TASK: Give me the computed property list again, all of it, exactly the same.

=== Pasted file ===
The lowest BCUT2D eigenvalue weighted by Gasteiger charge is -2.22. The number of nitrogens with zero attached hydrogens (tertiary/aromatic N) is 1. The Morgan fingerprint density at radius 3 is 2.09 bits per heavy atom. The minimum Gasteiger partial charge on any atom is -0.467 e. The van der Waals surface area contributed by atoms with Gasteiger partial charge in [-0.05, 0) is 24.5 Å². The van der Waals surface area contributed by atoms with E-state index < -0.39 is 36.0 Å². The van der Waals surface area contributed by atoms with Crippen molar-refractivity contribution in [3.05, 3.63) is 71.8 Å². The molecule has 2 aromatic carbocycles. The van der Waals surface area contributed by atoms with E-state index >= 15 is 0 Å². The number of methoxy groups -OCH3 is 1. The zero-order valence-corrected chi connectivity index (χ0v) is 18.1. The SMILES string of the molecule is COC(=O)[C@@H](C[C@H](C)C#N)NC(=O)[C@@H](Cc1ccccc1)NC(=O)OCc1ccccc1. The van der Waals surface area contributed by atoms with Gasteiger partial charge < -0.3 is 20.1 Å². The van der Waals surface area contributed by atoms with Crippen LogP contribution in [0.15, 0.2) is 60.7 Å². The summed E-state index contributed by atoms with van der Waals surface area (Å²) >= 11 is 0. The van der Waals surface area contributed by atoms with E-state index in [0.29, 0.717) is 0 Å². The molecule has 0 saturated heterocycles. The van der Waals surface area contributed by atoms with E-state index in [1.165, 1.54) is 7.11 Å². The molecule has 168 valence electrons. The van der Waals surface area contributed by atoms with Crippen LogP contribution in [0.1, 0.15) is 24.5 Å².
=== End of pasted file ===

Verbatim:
The lowest BCUT2D eigenvalue weighted by Gasteiger charge is -2.22. The number of nitrogens with zero attached hydrogens (tertiary/aromatic N) is 1. The Morgan fingerprint density at radius 3 is 2.09 bits per heavy atom. The minimum Gasteiger partial charge on any atom is -0.467 e. The van der Waals surface area contributed by atoms with Gasteiger partial charge in [-0.05, 0) is 24.5 Å². The van der Waals surface area contributed by atoms with E-state index < -0.39 is 36.0 Å². The van der Waals surface area contributed by atoms with Crippen molar-refractivity contribution in [3.05, 3.63) is 71.8 Å². The molecule has 2 aromatic carbocycles. The van der Waals surface area contributed by atoms with E-state index >= 15 is 0 Å². The number of methoxy groups -OCH3 is 1. The zero-order valence-corrected chi connectivity index (χ0v) is 18.1. The SMILES string of the molecule is COC(=O)[C@@H](C[C@H](C)C#N)NC(=O)[C@@H](Cc1ccccc1)NC(=O)OCc1ccccc1. The van der Waals surface area contributed by atoms with Gasteiger partial charge < -0.3 is 20.1 Å². The van der Waals surface area contributed by atoms with Crippen LogP contribution in [0.15, 0.2) is 60.7 Å². The summed E-state index contributed by atoms with van der Waals surface area (Å²) >= 11 is 0. The van der Waals surface area contributed by atoms with E-state index in [0.29, 0.717) is 0 Å². The molecule has 0 saturated heterocycles. The van der Waals surface area contributed by atoms with E-state index in [1.165, 1.54) is 7.11 Å². The molecule has 168 valence electrons. The van der Waals surface area contributed by atoms with Crippen LogP contribution in [0.1, 0.15) is 24.5 Å².